The Surprising Instability of Export Specializations
We study the instability of hyper-specialization of exports. We have two main findings. (1) Specializations are surprisingly unstable: Export ranks are not persistent, and new top products and destinations replace old ones. Measurement error is unlikely to be the main or only determinant of this pattern. (2) Source-country factors are not the main explanation of this instability: Only 20% of the variation in export growth can be explained by variation in comparative advantage (source-by-product factors), while another 20% of the variation in export growth can be explained by variation in bilateral (source-by-destination) factors. The high share of product, destination, and product-by-destination factors, diminishes the emphasis on the nations where the exports originate. The high share of idiosyncratic variance (residual at the source-product-destination level of variation) of about 30%, also indicates the difficulty to predict export success using source country characteristics. These findings suggest that export performance depends, to a greater extent than previously appreciated, on forces that are outside the realm of national export promotion and industrial policies.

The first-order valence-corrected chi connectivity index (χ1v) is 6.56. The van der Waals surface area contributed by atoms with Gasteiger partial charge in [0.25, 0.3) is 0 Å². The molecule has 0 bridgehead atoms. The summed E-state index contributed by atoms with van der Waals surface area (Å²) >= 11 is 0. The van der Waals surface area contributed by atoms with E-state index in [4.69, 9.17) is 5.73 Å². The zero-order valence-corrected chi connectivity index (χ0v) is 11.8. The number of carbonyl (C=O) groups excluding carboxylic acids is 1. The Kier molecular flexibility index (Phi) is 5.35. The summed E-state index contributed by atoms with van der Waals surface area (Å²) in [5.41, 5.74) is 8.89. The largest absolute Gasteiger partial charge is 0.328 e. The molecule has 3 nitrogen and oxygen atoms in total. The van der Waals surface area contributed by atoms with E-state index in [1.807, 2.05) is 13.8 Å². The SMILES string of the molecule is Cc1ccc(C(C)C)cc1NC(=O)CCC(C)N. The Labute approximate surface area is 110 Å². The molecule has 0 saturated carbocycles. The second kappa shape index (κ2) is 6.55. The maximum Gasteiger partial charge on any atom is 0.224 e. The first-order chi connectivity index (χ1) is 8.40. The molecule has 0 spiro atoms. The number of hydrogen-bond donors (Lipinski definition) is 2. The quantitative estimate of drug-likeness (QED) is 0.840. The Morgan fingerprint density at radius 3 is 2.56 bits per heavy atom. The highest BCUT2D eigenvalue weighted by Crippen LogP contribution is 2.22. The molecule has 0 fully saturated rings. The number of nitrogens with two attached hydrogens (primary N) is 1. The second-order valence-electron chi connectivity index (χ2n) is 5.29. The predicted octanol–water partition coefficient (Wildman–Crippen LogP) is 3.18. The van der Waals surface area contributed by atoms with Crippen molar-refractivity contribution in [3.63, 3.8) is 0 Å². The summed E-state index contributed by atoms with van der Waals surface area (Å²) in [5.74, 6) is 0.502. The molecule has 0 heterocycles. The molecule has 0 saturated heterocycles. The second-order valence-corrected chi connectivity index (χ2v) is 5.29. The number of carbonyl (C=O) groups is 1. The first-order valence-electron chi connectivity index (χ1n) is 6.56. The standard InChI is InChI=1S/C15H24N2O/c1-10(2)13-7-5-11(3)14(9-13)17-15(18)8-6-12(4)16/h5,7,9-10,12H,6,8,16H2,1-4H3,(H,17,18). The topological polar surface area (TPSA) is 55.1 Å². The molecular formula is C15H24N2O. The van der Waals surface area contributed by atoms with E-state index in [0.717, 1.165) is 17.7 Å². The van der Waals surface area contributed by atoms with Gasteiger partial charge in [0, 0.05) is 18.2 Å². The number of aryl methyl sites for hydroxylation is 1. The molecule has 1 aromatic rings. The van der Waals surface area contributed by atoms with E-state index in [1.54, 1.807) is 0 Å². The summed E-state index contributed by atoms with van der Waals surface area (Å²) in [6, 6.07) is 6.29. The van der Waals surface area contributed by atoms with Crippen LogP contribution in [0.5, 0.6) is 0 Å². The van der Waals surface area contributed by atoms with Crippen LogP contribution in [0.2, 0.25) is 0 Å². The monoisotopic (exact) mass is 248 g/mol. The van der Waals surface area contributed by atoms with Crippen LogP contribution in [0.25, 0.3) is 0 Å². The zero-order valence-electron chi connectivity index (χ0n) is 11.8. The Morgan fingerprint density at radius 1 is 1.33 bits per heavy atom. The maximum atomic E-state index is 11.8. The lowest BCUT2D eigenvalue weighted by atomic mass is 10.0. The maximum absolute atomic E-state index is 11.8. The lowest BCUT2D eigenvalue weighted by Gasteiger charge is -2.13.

We are grateful for comments from participants in the NYU Development Research Institute Conference “Beyond the Nation State,”and for comments from Xavier Gabaix, Ricardo Hausmann, and Dani Rodrik. We are also grateful for funding from the Templeton Foundation. The views expressed here are not necessarily those of the Templeton Foundation or the National Bureau of Economic Research.
Diego Daruich & William Easterly & Ariell Reshef, 2018. "The surprising instability of export specializations," Journal of Development Economics, . citation courtesy of